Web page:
Parents of children with special needs must be concerned with ensuring that medical and financial decisions will continue to be made in the child’s best interest once the child reaches age 18 – the age of legal capacity. In most states, once a child reaches age 18, he or she is presumed to have decision-making capacity and the parents’ legal authority ends. These parents have various options, each with advantages and disadvantages depending on the situation, to establish a new legal authority to continue making important decisions for the child. We’ll discuss these options beginning with tomorrow’s blog.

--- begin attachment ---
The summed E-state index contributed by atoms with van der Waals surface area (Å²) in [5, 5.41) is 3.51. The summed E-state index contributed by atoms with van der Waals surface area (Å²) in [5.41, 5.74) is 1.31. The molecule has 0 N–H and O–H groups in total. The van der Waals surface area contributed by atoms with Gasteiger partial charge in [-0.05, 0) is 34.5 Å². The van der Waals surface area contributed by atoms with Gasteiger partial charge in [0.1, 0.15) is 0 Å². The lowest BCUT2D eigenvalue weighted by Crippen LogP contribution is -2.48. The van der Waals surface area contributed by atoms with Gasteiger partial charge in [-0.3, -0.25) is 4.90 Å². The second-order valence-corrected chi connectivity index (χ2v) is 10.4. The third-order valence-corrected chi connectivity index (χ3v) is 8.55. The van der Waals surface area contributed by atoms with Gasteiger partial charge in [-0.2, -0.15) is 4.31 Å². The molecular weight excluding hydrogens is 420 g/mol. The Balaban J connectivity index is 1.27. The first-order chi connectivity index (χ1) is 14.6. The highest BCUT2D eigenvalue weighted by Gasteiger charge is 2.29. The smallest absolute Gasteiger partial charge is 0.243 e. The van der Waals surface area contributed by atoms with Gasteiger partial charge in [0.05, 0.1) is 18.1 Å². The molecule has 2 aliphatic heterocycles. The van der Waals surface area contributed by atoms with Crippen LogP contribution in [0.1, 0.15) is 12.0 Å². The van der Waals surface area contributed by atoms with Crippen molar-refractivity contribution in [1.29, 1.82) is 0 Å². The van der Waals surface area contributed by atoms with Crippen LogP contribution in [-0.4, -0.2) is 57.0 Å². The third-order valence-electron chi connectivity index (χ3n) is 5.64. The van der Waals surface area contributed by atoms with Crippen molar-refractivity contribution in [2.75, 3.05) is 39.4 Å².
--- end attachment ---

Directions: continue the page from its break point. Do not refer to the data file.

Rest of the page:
- “Your Home, Your Deed, Your Legacy – Ensuring Stability in Baltimore City through Legal Services” co-authored by Olivia Holcombe
- Elville and Associates’ Principal Stephen R. Elville Partners with University of Maryland Autism Research Consortium for Nationwide Webinar Series and Panel Discussion
- The Future of Pro Bono in Maryland
- Elville and Associates Partners with Maryland ABLE to Offer Special Needs Planning Workshop to Harbour School at Annapolis Parents
- Lindsay V.R. Moss, Esq., Becomes Partner at Elville and Associates, P.C.
- A Guide for Making Room for Grief in Work & Life
- How One Thing Might Lead to Another
- How Will My Agent Know Where My Property Is – and How to Access It? The Maryland Fiduciary Access to Digital Assets Act, Digital Storage Options, Safe Deposit Boxes, and Good Old Fashioned Record-Keeping
- The Movement to Improve End-of-Life Health Care Planning
- Fly, Rattle, and Roll